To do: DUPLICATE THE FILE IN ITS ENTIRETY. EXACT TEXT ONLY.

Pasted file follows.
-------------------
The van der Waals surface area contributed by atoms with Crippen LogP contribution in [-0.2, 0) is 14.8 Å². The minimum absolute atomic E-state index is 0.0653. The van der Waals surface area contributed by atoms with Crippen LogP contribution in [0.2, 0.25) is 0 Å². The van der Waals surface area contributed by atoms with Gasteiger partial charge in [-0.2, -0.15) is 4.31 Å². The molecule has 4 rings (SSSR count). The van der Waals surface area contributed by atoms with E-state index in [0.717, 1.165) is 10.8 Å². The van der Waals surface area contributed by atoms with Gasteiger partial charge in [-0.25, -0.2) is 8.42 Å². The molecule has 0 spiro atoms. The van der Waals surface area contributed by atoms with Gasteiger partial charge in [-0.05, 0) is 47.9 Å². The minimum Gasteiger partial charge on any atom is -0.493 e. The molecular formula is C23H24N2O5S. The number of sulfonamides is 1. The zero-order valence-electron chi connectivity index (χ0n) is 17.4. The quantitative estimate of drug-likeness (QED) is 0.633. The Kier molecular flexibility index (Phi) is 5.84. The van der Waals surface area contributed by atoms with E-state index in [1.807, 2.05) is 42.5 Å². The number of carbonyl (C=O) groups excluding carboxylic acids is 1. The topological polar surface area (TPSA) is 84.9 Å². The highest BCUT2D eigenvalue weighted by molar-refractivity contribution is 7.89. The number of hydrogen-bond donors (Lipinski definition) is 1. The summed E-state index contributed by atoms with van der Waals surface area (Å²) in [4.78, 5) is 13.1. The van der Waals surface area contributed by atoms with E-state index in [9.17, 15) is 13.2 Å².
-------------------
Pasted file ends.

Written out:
The van der Waals surface area contributed by atoms with Crippen LogP contribution in [-0.2, 0) is 14.8 Å². The minimum absolute atomic E-state index is 0.0653. The van der Waals surface area contributed by atoms with Crippen LogP contribution in [0.2, 0.25) is 0 Å². The van der Waals surface area contributed by atoms with Gasteiger partial charge in [-0.2, -0.15) is 4.31 Å². The molecule has 4 rings (SSSR count). The van der Waals surface area contributed by atoms with E-state index in [0.717, 1.165) is 10.8 Å². The van der Waals surface area contributed by atoms with Gasteiger partial charge in [-0.25, -0.2) is 8.42 Å². The molecule has 0 spiro atoms. The van der Waals surface area contributed by atoms with Gasteiger partial charge in [-0.05, 0) is 47.9 Å². The minimum Gasteiger partial charge on any atom is -0.493 e. The molecular formula is C23H24N2O5S. The number of sulfonamides is 1. The zero-order valence-electron chi connectivity index (χ0n) is 17.4. The quantitative estimate of drug-likeness (QED) is 0.633. The Kier molecular flexibility index (Phi) is 5.84. The van der Waals surface area contributed by atoms with E-state index in [1.807, 2.05) is 42.5 Å². The number of carbonyl (C=O) groups excluding carboxylic acids is 1. The topological polar surface area (TPSA) is 84.9 Å². The highest BCUT2D eigenvalue weighted by molar-refractivity contribution is 7.89. The number of hydrogen-bond donors (Lipinski definition) is 1. The summed E-state index contributed by atoms with van der Waals surface area (Å²) in [4.78, 5) is 13.1. The van der Waals surface area contributed by atoms with E-state index in [9.17, 15) is 13.2 Å².